One thing is undeniable, we have the greatest athletes on the planet. From LeBron James to Peyton Manning to Alex Rodriguez, no other country can offer so many elite athletes. We dominate the Olympics (the only relevant inter-country sports competition) and we dominate football, baseball, basketball and even do pretty well in hockey and soccer given our general lack of interest in those sports.
Even obscure sports like cycling, we can dominate with simply sending one of our elite athletes like Armstrong. Golf was dominated by Tiger. Tennis by Agassi and Sampras. Our domination is so complete, that even though we send our 4th tier athletes to soccer’s World Cup while all other countries send their top athletes, we’re still somewhere in the top 15 out of 200 countries.
So what do you think accounts for us winning virtually everything there is to win in the sports world? Why is it that the NFL MVP and NBA MVP and MLB MVP is an American 90% of the time and why do most World Championships happen here?
There are cultural aspects as to why Japan doesn’t produce NFL players (as if the NFL is the be-all, come-all sports league that everyone aspires to :rolleyes: ) but if you re-read my post you’ll see that I said Population+Wealth. Not individually, but combined.
Same reason the US dominates science. If you live in India or the Netherlands, and you discover your talent and/or ambition is too big for the small local pool, you move to where the bigger pools are. More to learn, more worthy colleagues and competitors, more facilities. Somewhere along the way you’re likely to get naturalized.
For one thing, you’re talking largely about America-centric sports, and for another you’re underselling the number of international athletes who make it big in North American sports (Russian hockey players, Dominican baseball players, etc). I don’t know that your premise is supported. Americans dominate North American sports except for all the non-Americans in those sports, but we don’t produce that much in the way of soccer or cricket or ping pong or long distance running, or any number of other sports which are not as important to us.
You are a bit selective, in choosing the sports at which the USA succeeds.
American Football is really only played in America. Amazingly, Americans are best at it. :rolleyes:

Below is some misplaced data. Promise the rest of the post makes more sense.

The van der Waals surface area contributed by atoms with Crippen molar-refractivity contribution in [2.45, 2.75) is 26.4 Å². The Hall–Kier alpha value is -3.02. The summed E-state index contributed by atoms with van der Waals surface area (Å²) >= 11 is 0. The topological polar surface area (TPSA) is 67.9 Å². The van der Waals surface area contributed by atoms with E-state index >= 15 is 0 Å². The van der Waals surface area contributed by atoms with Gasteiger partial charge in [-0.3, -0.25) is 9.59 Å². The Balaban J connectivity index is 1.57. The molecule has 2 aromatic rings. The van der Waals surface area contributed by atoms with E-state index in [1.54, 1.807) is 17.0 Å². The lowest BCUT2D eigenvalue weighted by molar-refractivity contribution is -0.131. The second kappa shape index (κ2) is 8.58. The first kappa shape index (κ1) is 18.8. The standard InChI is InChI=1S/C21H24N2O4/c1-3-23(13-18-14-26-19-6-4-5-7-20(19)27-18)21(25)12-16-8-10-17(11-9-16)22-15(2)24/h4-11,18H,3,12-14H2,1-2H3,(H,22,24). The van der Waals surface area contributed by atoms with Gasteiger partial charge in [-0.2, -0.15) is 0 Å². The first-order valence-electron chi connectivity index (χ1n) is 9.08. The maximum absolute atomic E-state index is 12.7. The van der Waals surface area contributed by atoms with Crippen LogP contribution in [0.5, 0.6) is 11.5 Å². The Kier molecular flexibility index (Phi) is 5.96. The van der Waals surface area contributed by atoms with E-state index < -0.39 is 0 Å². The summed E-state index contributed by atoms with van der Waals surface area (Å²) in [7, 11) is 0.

Baseball is really only played in America and a small number of other countries. Same comment.
For a country of its population, the USA does very poorly in the only world-wide team sport played in every country of the world - what the rest of the world calls football. Small countries routinely beat the USA team.
The USA is crap at rugby, which is played worldwide. (As you know, American football is rugby for wimps who wear armour in case they might get a nasty bruise.)
The USA is crap at cricket, which has a huge following worldwide.
One could make a very strong argument that the USA is not the world leader in baseball anymore.
Either way, I’ll buy the population + wealth + diversity explanation, with wealth being the biggest part of it. I don’t think there’s another country that pays athletes what US professional teams do (Euro soccer may be close. And I know auto racing drivers can do very, very well in Europe, too).
OK, let’s talk about hockey (and of course I’m not talking about ice hockey here). When was the last time that the U.S. had a team in the finals of the men’s hockey or the women’s hockey at the Summer Olympics?
We have the greatest basketball players, (American) football players, and baseball players on the planet.
…in basketball, (American) football, and baseball, sure. There is absolutely no question that the United States is spectacularly dominant in those three sports; I’d be shocked if anyone would say differently. This is because those three sports are very popular in this country.